A patent gives its holder an exclusive right over their invention for a period of twenty years. This right of exclusivity represents a real monopoly which, on many occasions, acquires considerable economic significance. It is precisely the economic value of this monopoly which enables the patent holder to recoup the investment made to develop a new product or new procedure.
However, the cost of obtaining a patent can be quite substantial, particularly if protection is requested in several countries.
To alleviate this financial burden, which is considerable during the first years of the patent application process, the holder may request any of the grants and subsidies offered by the different public administrations. Most of this assistance forms part of larger programmes for the promotion of a specific economic sector or assistance for the internationalisation of companies based in a specific region.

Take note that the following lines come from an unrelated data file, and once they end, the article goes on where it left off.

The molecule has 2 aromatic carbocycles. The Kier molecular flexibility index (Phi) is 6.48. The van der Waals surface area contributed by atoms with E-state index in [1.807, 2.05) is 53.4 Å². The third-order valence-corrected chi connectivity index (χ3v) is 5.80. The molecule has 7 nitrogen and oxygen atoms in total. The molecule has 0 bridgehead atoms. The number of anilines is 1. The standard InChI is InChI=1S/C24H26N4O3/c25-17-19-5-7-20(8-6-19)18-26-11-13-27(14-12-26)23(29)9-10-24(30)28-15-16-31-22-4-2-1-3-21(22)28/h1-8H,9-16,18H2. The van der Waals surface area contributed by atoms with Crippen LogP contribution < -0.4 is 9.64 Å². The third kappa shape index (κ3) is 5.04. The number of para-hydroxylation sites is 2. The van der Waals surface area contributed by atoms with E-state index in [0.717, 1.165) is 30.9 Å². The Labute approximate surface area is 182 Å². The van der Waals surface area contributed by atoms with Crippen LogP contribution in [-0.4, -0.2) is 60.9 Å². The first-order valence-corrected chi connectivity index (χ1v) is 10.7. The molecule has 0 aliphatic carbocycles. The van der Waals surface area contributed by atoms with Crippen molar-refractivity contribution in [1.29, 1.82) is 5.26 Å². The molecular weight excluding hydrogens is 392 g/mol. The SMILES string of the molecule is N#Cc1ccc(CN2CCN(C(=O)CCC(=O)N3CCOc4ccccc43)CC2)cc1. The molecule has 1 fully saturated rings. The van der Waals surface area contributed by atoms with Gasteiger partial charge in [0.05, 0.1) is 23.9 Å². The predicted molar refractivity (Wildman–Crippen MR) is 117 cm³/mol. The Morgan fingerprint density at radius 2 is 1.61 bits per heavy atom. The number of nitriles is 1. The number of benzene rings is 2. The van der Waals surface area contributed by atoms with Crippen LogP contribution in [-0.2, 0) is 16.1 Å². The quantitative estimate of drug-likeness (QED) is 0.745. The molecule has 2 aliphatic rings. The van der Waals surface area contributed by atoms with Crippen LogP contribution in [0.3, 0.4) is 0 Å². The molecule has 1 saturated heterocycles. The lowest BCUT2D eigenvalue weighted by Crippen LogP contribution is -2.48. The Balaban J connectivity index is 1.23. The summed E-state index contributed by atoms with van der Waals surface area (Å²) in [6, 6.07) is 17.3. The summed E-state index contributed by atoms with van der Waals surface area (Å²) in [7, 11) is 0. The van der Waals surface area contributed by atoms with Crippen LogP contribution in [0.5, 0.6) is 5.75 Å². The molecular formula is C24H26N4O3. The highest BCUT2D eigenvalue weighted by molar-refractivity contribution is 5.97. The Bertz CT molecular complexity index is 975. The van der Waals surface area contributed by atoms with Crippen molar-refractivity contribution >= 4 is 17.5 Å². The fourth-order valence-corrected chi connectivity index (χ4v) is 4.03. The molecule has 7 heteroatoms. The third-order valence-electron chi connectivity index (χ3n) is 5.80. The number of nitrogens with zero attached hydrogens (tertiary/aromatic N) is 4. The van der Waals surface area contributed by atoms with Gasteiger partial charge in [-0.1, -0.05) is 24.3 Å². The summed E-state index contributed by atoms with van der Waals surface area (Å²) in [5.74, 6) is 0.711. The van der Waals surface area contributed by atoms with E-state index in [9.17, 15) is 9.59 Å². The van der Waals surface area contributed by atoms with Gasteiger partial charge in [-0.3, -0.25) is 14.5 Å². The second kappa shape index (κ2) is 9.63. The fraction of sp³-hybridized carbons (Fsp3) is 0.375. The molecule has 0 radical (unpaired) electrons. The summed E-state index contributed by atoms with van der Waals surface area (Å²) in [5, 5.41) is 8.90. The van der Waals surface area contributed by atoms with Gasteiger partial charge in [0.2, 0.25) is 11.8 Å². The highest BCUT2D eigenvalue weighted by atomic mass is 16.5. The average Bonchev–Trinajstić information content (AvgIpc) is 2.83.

The information included on this web page is for guidance only and is non-binding. This information will be updated and reviewed by the corresponding organisations and bodies. The SPTO will review and modify the information when it receives notification of changes and therefore cannot guarantee the accuracy of its content.